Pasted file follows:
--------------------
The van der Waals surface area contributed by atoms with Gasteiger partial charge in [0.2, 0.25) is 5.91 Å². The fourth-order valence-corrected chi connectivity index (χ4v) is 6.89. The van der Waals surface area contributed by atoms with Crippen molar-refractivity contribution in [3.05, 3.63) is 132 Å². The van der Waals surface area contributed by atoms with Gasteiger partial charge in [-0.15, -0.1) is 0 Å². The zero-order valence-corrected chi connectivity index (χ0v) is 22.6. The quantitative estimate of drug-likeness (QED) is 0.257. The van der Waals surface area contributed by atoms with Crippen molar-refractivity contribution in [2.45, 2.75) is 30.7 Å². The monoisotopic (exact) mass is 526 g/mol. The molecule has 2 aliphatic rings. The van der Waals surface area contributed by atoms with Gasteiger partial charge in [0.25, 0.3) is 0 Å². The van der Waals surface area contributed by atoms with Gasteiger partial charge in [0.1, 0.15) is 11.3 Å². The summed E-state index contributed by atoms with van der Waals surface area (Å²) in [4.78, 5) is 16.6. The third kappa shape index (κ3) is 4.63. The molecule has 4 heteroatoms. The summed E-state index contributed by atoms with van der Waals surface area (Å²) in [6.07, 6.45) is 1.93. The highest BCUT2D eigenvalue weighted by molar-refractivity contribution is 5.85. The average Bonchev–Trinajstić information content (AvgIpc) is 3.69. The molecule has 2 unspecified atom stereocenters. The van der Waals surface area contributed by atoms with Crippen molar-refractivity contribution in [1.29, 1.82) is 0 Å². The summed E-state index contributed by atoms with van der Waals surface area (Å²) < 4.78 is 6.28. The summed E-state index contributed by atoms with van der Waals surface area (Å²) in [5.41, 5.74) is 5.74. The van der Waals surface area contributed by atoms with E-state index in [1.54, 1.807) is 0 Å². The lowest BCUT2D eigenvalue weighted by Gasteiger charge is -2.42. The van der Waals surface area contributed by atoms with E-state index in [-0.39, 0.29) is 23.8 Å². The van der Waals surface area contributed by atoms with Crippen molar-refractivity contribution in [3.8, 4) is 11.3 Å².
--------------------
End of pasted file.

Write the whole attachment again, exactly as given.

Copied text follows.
The van der Waals surface area contributed by atoms with Gasteiger partial charge in [0.2, 0.25) is 5.91 Å². The fourth-order valence-corrected chi connectivity index (χ4v) is 6.89. The van der Waals surface area contributed by atoms with Crippen molar-refractivity contribution in [3.05, 3.63) is 132 Å². The van der Waals surface area contributed by atoms with Gasteiger partial charge in [-0.15, -0.1) is 0 Å². The zero-order valence-corrected chi connectivity index (χ0v) is 22.6. The quantitative estimate of drug-likeness (QED) is 0.257. The van der Waals surface area contributed by atoms with Crippen molar-refractivity contribution in [2.45, 2.75) is 30.7 Å². The monoisotopic (exact) mass is 526 g/mol. The molecule has 2 aliphatic rings. The van der Waals surface area contributed by atoms with Gasteiger partial charge in [0.25, 0.3) is 0 Å². The van der Waals surface area contributed by atoms with Gasteiger partial charge in [0.1, 0.15) is 11.3 Å². The summed E-state index contributed by atoms with van der Waals surface area (Å²) in [4.78, 5) is 16.6. The third kappa shape index (κ3) is 4.63. The molecule has 4 heteroatoms. The summed E-state index contributed by atoms with van der Waals surface area (Å²) in [6.07, 6.45) is 1.93. The highest BCUT2D eigenvalue weighted by molar-refractivity contribution is 5.85. The average Bonchev–Trinajstić information content (AvgIpc) is 3.69. The molecule has 2 unspecified atom stereocenters. The van der Waals surface area contributed by atoms with Crippen molar-refractivity contribution in [1.29, 1.82) is 0 Å². The summed E-state index contributed by atoms with van der Waals surface area (Å²) < 4.78 is 6.28. The summed E-state index contributed by atoms with van der Waals surface area (Å²) in [5.41, 5.74) is 5.74. The van der Waals surface area contributed by atoms with E-state index in [1.54, 1.807) is 0 Å². The lowest BCUT2D eigenvalue weighted by Gasteiger charge is -2.42. The van der Waals surface area contributed by atoms with E-state index in [-0.39, 0.29) is 23.8 Å². The van der Waals surface area contributed by atoms with Crippen molar-refractivity contribution in [3.8, 4) is 11.3 Å².